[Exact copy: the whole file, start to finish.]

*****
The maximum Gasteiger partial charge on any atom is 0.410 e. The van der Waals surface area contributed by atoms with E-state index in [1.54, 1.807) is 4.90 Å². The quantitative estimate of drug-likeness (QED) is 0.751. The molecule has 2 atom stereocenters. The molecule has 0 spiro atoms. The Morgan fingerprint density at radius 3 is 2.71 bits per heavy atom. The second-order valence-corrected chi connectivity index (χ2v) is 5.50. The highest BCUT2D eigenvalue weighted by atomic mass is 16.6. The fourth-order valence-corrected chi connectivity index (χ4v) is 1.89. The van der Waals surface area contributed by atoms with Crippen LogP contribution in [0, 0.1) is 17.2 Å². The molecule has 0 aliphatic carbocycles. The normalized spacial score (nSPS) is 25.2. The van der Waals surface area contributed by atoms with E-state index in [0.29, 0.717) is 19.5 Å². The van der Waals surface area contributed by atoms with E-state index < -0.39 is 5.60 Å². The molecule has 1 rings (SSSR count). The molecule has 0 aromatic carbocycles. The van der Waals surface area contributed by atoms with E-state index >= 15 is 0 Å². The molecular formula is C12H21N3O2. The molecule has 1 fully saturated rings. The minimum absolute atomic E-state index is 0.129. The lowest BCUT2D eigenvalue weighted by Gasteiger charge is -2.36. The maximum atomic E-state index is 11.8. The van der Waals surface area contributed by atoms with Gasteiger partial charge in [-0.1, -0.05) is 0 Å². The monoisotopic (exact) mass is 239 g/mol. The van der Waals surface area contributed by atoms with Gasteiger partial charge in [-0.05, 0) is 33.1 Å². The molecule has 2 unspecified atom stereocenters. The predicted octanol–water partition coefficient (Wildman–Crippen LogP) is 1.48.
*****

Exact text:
The maximum Gasteiger partial charge on any atom is 0.410 e. The van der Waals surface area contributed by atoms with E-state index in [1.54, 1.807) is 4.90 Å². The quantitative estimate of drug-likeness (QED) is 0.751. The molecule has 2 atom stereocenters. The molecule has 0 spiro atoms. The Morgan fingerprint density at radius 3 is 2.71 bits per heavy atom. The second-order valence-corrected chi connectivity index (χ2v) is 5.50. The highest BCUT2D eigenvalue weighted by atomic mass is 16.6. The fourth-order valence-corrected chi connectivity index (χ4v) is 1.89. The van der Waals surface area contributed by atoms with Crippen LogP contribution in [0, 0.1) is 17.2 Å². The molecule has 0 aliphatic carbocycles. The normalized spacial score (nSPS) is 25.2. The van der Waals surface area contributed by atoms with E-state index in [0.29, 0.717) is 19.5 Å². The van der Waals surface area contributed by atoms with E-state index < -0.39 is 5.60 Å². The molecule has 1 rings (SSSR count). The molecule has 0 aromatic carbocycles. The van der Waals surface area contributed by atoms with E-state index >= 15 is 0 Å². The molecular formula is C12H21N3O2. The molecule has 1 fully saturated rings. The minimum absolute atomic E-state index is 0.129. The lowest BCUT2D eigenvalue weighted by Gasteiger charge is -2.36. The maximum atomic E-state index is 11.8. The van der Waals surface area contributed by atoms with Gasteiger partial charge in [-0.1, -0.05) is 0 Å². The monoisotopic (exact) mass is 239 g/mol. The van der Waals surface area contributed by atoms with Gasteiger partial charge in [-0.05, 0) is 33.1 Å². The molecule has 2 unspecified atom stereocenters. The predicted octanol–water partition coefficient (Wildman–Crippen LogP) is 1.48.